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PCOS lifestyle changes

 Adopt healthy eating habits – A diet low in carbohydrates (and refined sugars) and rich in fibres can help regulate sugar levels in the body. Managing glucose and insulin levels in body can help reverse PCOD symptoms.

Exercise daily – A 30-minute moderate physical activity is important for women with PCOD. Exercise will boost metabolism, control weight and manage sugar levels.

Polycystic ovary Disease (PCOD) is a condition that involves hormones and other chemical messengers that go out of balance, affecting many aspects of a woman’s life, including fertility, appearance and overall health. It can be challenging coming to terms with a diagnosis of PCOD, but it can be even more stressful dealing with changes that become a part of daily life of a woman with PCOS.

Concern over conceiving and fertility treatment

For women diagnosed with PCOD and who are trying to conceive, it can be a difficult time. Hormonal changes in PCOD disrupt the menstrual cycle, affecting the release of egg from ovarian follicles (ovulation). Fertilisation can occur only at a specific time post ovulation, in the fallopian tube where the released egg meets the sperm. PCOD hinders the maturation of eggs in follicles, and a fresh egg may/may not be released every month. This irregularity in ovulation reduces the chances of conceiving every month.

Further, women already on fertility treatment to stimulate development of eggs in ovaries can be at risk of certain complications, like the ovarian hyper-stimulation syndrome (OHSS). OHSS occurs in case of an excess response from the ovaries. PCOD increases this risk.

Women with OHSS may experience the following symptoms:

  1. Abdominal pain
  2. Abdominal swelling or bloating
  3. Vomiting
  4. Shortness of breath

Another fertility medicine, clomifeneveloe citrate can reduce the risk of developing OHSS.

Complications in pregnancy

PCOD during pregnancy can increase risks to other conditions. Gestational diabetes is a concern for pregnant women who have PCOD, especially if they are overweight. Though gestational diabetes can normally occur in pregnant women without PCOD too and goes away once the baby is born, women with PCOD are more likely to develop diabetes later in life.

Risk of preeclampsia or high blood pressure during pregnancy is also high in women with PCOD.

High blood pressure will affect kidney function and proteins leak into urine. Preclampsia affects development of placenta and the baby’s growth. Mothers may Women experiencing preeclampsia during pregnancy with PCOD may require monitoring in hospital or an early delivery; they will notice the following signs:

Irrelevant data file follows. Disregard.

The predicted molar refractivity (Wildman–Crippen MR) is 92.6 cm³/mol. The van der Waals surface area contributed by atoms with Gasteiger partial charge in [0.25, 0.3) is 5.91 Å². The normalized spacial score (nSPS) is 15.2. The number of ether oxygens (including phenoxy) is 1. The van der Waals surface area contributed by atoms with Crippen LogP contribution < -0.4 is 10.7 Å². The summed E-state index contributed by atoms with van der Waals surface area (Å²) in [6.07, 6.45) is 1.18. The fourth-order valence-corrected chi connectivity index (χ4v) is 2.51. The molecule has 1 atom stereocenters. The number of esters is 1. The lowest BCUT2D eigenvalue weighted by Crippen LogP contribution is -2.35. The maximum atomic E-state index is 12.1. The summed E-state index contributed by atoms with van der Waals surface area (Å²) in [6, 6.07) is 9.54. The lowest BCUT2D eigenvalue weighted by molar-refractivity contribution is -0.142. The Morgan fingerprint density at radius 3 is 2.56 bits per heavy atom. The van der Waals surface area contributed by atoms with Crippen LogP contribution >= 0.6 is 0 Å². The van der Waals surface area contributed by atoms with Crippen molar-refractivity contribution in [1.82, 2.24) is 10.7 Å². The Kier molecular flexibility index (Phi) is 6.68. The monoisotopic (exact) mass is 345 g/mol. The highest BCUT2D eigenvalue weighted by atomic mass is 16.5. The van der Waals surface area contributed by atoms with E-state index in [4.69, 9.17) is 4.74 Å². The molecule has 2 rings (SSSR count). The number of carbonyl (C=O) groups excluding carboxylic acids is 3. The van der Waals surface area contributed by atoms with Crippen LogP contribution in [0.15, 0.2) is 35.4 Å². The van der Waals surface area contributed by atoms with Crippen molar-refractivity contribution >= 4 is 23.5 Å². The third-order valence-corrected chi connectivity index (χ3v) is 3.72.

1. Headache
  2. Abdominal pain
  3. Blurred vision
  4. Vomiting
  5. Swelling of face, hands or feet
  6. Shortness of breath

Including lifestyle changes

Managing nutrition intake becomes crucial once diagnosed with PCOD since the disorder is linked to hormonal and metabolic changes that can be controlled by keeping a healthy diet. For some, it may mean drastic changes to what they are used to eating and conscious efforts to substitute junk and unhealthy food with wholesome ingredients.  While some may be able to create a nutrition plan for themselves, other may require the help of a qualified nutritionist who can suggest meal plans, food supplements and support to include these diet changes in everyday routine.

Obesity is linked to high prevalence of PCOD and doctors do recommend weight loss and weight management to bring the symptoms of PCOD under control. Diet and exercise plays a big role in tackling weight issues too.

PCOS and emotional health

PCOD symptoms affect a woman’s self-esteem and body image. Issues with fertility, obesity, hair loss, excess hair on face and arms contribute to psychological distress in women. It may lead to social isolation, depression and affect quality of life. Being diagnosed with a medical condition is challenging enough, but the symptoms that PCOD brings on relate to issues of femininity can be distressful to the patient. It is important to motivate oneself and make efforts to seek help and adopt a healthy lifestyle to tackle the effects of PCOD.

PCOD symptoms can take a toll on the quality of life. Depression and anxiety can occur even before diagnosis, over unexplained changes in appearance like feeling discouraged over repeated unsuccessful attempts of weight management.

PCOS and sleep disorders

Women with PCOD can be at an increased risk of developing sleep apnoea or sleep-disordered breathing. This risk increases further if they are overweight or insulin resistant. The upper airway gets obstructed during sleep due to excessive fat tissue in the neck that blocks the airway. This condition causes fatigue, lack of sleep and an overall reduced quality of life.


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